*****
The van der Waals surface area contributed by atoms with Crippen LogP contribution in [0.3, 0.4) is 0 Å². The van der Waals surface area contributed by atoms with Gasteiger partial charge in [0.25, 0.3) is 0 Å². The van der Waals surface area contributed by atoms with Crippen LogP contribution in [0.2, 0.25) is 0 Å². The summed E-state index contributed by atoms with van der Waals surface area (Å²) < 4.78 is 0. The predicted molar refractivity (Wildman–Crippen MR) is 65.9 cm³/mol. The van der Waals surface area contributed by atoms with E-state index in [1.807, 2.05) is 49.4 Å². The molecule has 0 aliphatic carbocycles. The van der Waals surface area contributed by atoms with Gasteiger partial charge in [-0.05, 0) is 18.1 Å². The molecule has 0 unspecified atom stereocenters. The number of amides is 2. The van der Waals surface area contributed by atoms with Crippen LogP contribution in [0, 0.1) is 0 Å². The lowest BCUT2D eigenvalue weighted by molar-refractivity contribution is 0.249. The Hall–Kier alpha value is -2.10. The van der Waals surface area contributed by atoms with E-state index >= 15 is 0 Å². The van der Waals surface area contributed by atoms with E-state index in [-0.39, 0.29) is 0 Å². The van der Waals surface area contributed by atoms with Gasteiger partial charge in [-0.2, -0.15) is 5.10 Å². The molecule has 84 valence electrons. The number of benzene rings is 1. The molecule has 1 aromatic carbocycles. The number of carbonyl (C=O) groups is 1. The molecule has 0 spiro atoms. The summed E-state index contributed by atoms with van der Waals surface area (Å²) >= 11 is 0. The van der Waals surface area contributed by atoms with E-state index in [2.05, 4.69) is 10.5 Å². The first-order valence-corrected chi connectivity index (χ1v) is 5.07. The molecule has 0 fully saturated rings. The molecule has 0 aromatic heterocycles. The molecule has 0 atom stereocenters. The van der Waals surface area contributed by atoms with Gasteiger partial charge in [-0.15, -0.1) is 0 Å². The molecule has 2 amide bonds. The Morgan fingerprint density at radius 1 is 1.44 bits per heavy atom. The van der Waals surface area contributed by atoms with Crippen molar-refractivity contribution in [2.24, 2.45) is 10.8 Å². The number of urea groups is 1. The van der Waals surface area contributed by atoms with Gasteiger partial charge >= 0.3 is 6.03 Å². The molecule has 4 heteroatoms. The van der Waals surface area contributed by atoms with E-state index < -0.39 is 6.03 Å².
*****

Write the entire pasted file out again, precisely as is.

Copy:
The van der Waals surface area contributed by atoms with Crippen LogP contribution in [0.3, 0.4) is 0 Å². The van der Waals surface area contributed by atoms with Gasteiger partial charge in [0.25, 0.3) is 0 Å². The van der Waals surface area contributed by atoms with Crippen LogP contribution in [0.2, 0.25) is 0 Å². The summed E-state index contributed by atoms with van der Waals surface area (Å²) < 4.78 is 0. The predicted molar refractivity (Wildman–Crippen MR) is 65.9 cm³/mol. The van der Waals surface area contributed by atoms with E-state index in [1.807, 2.05) is 49.4 Å². The molecule has 0 aliphatic carbocycles. The van der Waals surface area contributed by atoms with Gasteiger partial charge in [-0.05, 0) is 18.1 Å². The molecule has 0 unspecified atom stereocenters. The number of amides is 2. The van der Waals surface area contributed by atoms with Crippen LogP contribution in [0, 0.1) is 0 Å². The lowest BCUT2D eigenvalue weighted by molar-refractivity contribution is 0.249. The Hall–Kier alpha value is -2.10. The van der Waals surface area contributed by atoms with E-state index >= 15 is 0 Å². The van der Waals surface area contributed by atoms with E-state index in [-0.39, 0.29) is 0 Å². The van der Waals surface area contributed by atoms with Gasteiger partial charge in [-0.2, -0.15) is 5.10 Å². The molecule has 84 valence electrons. The number of benzene rings is 1. The molecule has 1 aromatic carbocycles. The number of carbonyl (C=O) groups is 1. The molecule has 0 spiro atoms. The summed E-state index contributed by atoms with van der Waals surface area (Å²) >= 11 is 0. The van der Waals surface area contributed by atoms with E-state index in [2.05, 4.69) is 10.5 Å². The first-order valence-corrected chi connectivity index (χ1v) is 5.07. The molecule has 0 fully saturated rings. The molecule has 0 aromatic heterocycles. The molecule has 0 atom stereocenters. The van der Waals surface area contributed by atoms with Gasteiger partial charge in [-0.15, -0.1) is 0 Å². The molecule has 2 amide bonds. The Morgan fingerprint density at radius 1 is 1.44 bits per heavy atom. The van der Waals surface area contributed by atoms with Crippen molar-refractivity contribution in [2.24, 2.45) is 10.8 Å². The number of urea groups is 1. The van der Waals surface area contributed by atoms with Gasteiger partial charge >= 0.3 is 6.03 Å². The molecule has 4 heteroatoms. The van der Waals surface area contributed by atoms with E-state index < -0.39 is 6.03 Å².